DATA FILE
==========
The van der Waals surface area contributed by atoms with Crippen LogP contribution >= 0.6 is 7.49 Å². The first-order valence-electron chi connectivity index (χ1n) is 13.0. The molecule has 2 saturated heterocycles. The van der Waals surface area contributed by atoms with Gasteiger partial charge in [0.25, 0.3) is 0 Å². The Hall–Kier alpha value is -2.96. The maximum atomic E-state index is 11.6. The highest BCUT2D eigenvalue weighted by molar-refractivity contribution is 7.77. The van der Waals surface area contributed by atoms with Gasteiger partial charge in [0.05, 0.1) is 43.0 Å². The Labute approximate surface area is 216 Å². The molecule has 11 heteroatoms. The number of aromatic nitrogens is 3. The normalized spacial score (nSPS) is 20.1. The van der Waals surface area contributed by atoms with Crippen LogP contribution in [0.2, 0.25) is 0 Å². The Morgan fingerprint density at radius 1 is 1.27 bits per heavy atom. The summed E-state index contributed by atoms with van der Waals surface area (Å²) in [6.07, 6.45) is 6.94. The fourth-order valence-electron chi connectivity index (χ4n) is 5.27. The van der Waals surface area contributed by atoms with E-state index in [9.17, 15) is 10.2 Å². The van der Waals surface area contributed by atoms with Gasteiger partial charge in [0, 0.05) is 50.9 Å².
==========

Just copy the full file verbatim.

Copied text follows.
The van der Waals surface area contributed by atoms with Crippen LogP contribution >= 0.6 is 7.49 Å². The first-order valence-electron chi connectivity index (χ1n) is 13.0. The molecule has 2 saturated heterocycles. The van der Waals surface area contributed by atoms with Gasteiger partial charge in [0.25, 0.3) is 0 Å². The Hall–Kier alpha value is -2.96. The maximum atomic E-state index is 11.6. The highest BCUT2D eigenvalue weighted by molar-refractivity contribution is 7.77. The van der Waals surface area contributed by atoms with Gasteiger partial charge in [0.05, 0.1) is 43.0 Å². The Labute approximate surface area is 216 Å². The molecule has 11 heteroatoms. The number of aromatic nitrogens is 3. The normalized spacial score (nSPS) is 20.1. The van der Waals surface area contributed by atoms with Crippen LogP contribution in [0.2, 0.25) is 0 Å². The Morgan fingerprint density at radius 1 is 1.27 bits per heavy atom. The summed E-state index contributed by atoms with van der Waals surface area (Å²) in [6.07, 6.45) is 6.94. The fourth-order valence-electron chi connectivity index (χ4n) is 5.27. The van der Waals surface area contributed by atoms with E-state index in [9.17, 15) is 10.2 Å². The van der Waals surface area contributed by atoms with Gasteiger partial charge in [0, 0.05) is 50.9 Å².